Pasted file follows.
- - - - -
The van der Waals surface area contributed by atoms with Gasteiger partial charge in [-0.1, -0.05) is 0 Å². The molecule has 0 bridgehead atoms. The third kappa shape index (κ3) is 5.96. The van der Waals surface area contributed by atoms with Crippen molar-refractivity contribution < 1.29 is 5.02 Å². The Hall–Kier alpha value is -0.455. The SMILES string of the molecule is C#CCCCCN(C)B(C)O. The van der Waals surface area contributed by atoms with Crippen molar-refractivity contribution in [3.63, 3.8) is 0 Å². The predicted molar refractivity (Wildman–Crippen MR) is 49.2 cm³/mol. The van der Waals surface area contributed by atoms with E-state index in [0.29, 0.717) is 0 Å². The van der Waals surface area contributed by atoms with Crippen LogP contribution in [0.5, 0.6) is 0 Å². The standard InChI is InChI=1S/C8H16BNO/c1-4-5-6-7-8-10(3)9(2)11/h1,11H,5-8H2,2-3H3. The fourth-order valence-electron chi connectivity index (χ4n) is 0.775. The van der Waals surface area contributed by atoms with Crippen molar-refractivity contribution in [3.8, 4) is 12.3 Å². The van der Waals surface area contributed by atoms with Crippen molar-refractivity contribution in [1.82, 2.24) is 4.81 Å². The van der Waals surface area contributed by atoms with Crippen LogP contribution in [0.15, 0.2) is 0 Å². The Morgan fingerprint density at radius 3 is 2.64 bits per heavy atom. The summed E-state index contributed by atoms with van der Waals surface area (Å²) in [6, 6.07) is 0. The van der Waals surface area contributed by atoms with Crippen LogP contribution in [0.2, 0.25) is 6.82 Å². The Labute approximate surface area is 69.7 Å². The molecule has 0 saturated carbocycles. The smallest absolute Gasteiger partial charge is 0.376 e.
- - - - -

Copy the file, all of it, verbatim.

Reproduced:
The van der Waals surface area contributed by atoms with Gasteiger partial charge in [-0.1, -0.05) is 0 Å². The molecule has 0 bridgehead atoms. The third kappa shape index (κ3) is 5.96. The van der Waals surface area contributed by atoms with Crippen molar-refractivity contribution < 1.29 is 5.02 Å². The Hall–Kier alpha value is -0.455. The SMILES string of the molecule is C#CCCCCN(C)B(C)O. The van der Waals surface area contributed by atoms with Crippen molar-refractivity contribution in [3.63, 3.8) is 0 Å². The predicted molar refractivity (Wildman–Crippen MR) is 49.2 cm³/mol. The van der Waals surface area contributed by atoms with E-state index in [0.29, 0.717) is 0 Å². The van der Waals surface area contributed by atoms with Crippen LogP contribution in [0.5, 0.6) is 0 Å². The standard InChI is InChI=1S/C8H16BNO/c1-4-5-6-7-8-10(3)9(2)11/h1,11H,5-8H2,2-3H3. The fourth-order valence-electron chi connectivity index (χ4n) is 0.775. The van der Waals surface area contributed by atoms with Crippen molar-refractivity contribution in [3.8, 4) is 12.3 Å². The van der Waals surface area contributed by atoms with Crippen molar-refractivity contribution in [1.82, 2.24) is 4.81 Å². The van der Waals surface area contributed by atoms with Crippen LogP contribution in [0.15, 0.2) is 0 Å². The Morgan fingerprint density at radius 3 is 2.64 bits per heavy atom. The summed E-state index contributed by atoms with van der Waals surface area (Å²) in [6, 6.07) is 0. The van der Waals surface area contributed by atoms with Crippen LogP contribution in [0.2, 0.25) is 6.82 Å². The Labute approximate surface area is 69.7 Å². The molecule has 0 saturated carbocycles. The smallest absolute Gasteiger partial charge is 0.376 e.